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Editors’ Choice: Why Is Digital Sociology?

Any attempt at knowledge production has to answer the basic question of what it is. But, before long, it must also address the question of why it is.

As early as the 1990s sociologists were asking how to study the way internet technologies were clearly changing societies. The term digital sociology does not make an appearance until 2009. By then, communication studies and internet research had dominated in the study of the internet with some forays into the consequences for society.

So why bother with digital sociology?

First, we should consider what digital sociology purports to be.

Mark Carrigan has argued:

Digital Sociology in the broadest sense addresses the question of what such reinvention could or should mean in new circumstances where the content of this ‘newness’ is defined largely by the digital.

Carrigan is dealing with temporality and transformation. Each assumes there is something unique about the current social system that relates to digital technologies and that whatever that is, it is transformative.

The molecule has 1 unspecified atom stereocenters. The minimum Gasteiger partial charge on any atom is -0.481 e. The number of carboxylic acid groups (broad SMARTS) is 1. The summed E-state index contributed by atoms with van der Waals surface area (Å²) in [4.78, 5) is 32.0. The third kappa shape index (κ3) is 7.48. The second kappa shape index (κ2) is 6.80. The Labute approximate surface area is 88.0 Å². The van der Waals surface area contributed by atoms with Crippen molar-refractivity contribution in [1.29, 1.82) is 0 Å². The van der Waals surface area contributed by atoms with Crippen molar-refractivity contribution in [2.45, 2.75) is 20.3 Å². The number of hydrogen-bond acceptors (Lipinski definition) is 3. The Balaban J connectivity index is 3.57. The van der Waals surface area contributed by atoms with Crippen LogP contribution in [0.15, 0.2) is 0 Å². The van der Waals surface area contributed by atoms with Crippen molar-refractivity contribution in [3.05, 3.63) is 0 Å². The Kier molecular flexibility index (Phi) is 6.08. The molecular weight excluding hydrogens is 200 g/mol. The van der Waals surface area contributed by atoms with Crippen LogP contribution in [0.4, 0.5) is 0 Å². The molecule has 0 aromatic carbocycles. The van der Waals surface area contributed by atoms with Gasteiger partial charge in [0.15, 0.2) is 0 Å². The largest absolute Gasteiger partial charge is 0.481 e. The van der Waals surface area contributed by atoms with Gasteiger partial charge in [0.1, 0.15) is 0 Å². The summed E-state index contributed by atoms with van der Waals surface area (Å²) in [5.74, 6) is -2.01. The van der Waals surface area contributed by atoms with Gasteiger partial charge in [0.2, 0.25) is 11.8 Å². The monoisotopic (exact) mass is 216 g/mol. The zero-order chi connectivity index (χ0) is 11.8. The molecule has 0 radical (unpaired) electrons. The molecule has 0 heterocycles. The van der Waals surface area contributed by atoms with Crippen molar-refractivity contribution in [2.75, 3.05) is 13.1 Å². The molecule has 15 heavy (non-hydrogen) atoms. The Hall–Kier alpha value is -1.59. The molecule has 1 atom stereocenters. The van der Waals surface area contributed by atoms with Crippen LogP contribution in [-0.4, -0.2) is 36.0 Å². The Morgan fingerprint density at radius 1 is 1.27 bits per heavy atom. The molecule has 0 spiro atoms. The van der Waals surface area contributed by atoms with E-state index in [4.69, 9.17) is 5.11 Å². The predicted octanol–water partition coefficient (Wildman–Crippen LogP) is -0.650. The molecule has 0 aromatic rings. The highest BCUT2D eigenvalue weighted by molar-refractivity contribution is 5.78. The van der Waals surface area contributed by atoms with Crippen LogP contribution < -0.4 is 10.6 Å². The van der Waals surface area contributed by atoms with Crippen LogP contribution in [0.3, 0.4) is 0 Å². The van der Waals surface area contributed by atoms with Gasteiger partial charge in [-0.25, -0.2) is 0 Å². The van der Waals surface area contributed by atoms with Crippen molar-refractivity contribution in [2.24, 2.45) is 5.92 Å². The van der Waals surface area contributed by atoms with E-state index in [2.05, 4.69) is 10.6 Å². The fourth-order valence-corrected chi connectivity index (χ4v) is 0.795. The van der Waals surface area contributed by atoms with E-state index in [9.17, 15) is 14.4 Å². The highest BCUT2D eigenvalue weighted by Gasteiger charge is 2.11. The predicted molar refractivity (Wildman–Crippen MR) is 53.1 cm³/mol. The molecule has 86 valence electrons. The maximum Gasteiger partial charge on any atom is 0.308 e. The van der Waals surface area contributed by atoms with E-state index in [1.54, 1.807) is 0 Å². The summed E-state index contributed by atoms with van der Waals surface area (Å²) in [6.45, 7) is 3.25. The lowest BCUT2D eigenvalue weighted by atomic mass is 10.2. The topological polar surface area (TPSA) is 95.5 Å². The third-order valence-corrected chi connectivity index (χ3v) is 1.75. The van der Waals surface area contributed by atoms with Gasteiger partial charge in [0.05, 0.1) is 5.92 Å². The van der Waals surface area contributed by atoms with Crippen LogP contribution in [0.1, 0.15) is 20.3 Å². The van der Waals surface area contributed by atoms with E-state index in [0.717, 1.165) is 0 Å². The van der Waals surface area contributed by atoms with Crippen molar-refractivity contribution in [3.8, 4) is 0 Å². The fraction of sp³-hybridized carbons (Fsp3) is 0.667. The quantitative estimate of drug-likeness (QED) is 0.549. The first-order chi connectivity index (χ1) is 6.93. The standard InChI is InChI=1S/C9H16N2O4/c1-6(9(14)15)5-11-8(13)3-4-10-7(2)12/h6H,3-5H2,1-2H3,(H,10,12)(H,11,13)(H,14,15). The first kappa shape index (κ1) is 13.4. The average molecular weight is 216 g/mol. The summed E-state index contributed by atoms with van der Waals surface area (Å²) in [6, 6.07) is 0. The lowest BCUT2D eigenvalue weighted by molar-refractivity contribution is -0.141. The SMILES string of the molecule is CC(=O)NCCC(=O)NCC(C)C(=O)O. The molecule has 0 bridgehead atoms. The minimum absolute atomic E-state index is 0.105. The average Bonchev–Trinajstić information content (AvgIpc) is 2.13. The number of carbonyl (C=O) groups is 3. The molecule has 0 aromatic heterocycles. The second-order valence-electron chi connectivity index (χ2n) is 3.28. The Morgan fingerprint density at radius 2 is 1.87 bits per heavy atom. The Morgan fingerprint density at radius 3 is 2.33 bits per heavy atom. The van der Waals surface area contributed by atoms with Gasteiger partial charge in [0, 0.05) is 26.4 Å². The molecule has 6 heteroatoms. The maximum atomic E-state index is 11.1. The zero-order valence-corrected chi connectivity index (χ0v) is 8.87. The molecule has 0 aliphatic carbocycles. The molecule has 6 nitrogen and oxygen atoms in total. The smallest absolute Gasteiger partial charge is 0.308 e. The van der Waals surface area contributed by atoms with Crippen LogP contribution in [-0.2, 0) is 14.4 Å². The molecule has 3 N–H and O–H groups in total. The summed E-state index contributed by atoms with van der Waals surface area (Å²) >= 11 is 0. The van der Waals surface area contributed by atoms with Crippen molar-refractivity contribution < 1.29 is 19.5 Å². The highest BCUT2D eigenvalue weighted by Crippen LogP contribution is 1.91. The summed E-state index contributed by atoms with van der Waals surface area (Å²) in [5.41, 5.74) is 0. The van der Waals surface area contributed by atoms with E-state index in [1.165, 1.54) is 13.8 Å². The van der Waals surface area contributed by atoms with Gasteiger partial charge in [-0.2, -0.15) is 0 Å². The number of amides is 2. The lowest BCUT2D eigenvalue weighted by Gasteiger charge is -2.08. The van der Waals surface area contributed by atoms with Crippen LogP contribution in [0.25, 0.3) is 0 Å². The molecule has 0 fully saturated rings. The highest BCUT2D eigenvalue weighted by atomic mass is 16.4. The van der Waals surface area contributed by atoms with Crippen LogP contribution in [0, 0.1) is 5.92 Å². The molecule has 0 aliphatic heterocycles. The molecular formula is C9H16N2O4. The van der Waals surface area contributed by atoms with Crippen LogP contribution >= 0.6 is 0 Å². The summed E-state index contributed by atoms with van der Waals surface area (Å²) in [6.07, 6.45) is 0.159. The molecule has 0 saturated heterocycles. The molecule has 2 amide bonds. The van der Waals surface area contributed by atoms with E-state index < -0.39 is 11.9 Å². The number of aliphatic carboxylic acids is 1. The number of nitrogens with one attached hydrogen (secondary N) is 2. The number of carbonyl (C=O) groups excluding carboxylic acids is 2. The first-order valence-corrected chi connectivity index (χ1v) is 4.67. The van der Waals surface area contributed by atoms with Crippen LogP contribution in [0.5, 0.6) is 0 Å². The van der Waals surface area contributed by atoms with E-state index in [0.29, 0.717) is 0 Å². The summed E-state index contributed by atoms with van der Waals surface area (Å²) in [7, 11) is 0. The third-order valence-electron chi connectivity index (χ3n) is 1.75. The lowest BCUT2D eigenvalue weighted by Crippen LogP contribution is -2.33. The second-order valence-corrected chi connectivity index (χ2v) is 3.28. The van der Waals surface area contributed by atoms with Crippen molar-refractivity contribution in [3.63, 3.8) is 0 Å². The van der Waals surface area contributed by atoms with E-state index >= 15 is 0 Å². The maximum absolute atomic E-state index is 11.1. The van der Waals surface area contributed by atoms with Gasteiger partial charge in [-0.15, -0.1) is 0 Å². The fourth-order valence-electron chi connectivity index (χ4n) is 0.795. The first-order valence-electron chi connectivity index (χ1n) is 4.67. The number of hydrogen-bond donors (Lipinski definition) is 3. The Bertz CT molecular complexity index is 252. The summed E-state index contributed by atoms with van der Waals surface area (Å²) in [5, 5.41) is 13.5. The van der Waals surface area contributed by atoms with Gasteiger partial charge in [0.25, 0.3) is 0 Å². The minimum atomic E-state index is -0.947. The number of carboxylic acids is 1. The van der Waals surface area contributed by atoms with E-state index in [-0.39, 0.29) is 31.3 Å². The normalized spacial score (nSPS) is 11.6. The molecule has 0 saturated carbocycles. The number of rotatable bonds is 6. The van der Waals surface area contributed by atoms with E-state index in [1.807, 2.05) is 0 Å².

Deborah Lupton takes up the mantle of describing digital sociology by appealing to the postulates formation the classicists among us should appreciate:

  • Professional digital practice: using digital tools as part of professional practice – build networks, construct e-portfolios, build online profiles, publicize and share research
  • Analysis of digital technology use: research the ways in which people’s use of digital technologies configures their sense of self and their embodiment of social relations, the role of digital media in the creation or reproduction of social institutions and structures
  • Digital Data Analysis: using naturally occurring digital data for social research
  • Critical Digital Sociology: reflexive analysis of digital technologies informed by social and cultural theory

This is the concept we use in the digital sociology master’s degree program at VCU. We also drew heavily on this formulation in the book “Digital Sociologies”, which I co-edited with Jessie Daniels and Karen Gregory.


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